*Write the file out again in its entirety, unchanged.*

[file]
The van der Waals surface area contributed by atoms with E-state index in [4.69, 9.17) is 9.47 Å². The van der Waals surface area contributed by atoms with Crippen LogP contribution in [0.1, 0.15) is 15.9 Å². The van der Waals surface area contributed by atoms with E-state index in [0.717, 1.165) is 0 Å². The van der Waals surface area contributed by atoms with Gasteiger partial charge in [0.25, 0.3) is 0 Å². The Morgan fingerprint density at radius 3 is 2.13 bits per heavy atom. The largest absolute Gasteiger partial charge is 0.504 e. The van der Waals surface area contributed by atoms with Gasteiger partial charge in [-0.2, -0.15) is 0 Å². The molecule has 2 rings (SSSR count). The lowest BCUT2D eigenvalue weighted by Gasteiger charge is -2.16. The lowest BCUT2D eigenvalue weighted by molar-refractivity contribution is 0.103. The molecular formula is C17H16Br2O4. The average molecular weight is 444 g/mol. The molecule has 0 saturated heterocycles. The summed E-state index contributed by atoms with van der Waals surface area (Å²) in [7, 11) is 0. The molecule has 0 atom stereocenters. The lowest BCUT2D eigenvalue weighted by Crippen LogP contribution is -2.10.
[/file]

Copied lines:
The van der Waals surface area contributed by atoms with E-state index in [4.69, 9.17) is 9.47 Å². The van der Waals surface area contributed by atoms with Crippen LogP contribution in [0.1, 0.15) is 15.9 Å². The van der Waals surface area contributed by atoms with E-state index in [0.717, 1.165) is 0 Å². The van der Waals surface area contributed by atoms with Gasteiger partial charge in [0.25, 0.3) is 0 Å². The Morgan fingerprint density at radius 3 is 2.13 bits per heavy atom. The largest absolute Gasteiger partial charge is 0.504 e. The van der Waals surface area contributed by atoms with Gasteiger partial charge in [-0.2, -0.15) is 0 Å². The molecule has 2 rings (SSSR count). The lowest BCUT2D eigenvalue weighted by Gasteiger charge is -2.16. The lowest BCUT2D eigenvalue weighted by molar-refractivity contribution is 0.103. The molecular formula is C17H16Br2O4. The average molecular weight is 444 g/mol. The molecule has 0 saturated heterocycles. The summed E-state index contributed by atoms with van der Waals surface area (Å²) in [7, 11) is 0. The molecule has 0 atom stereocenters. The lowest BCUT2D eigenvalue weighted by Crippen LogP contribution is -2.10.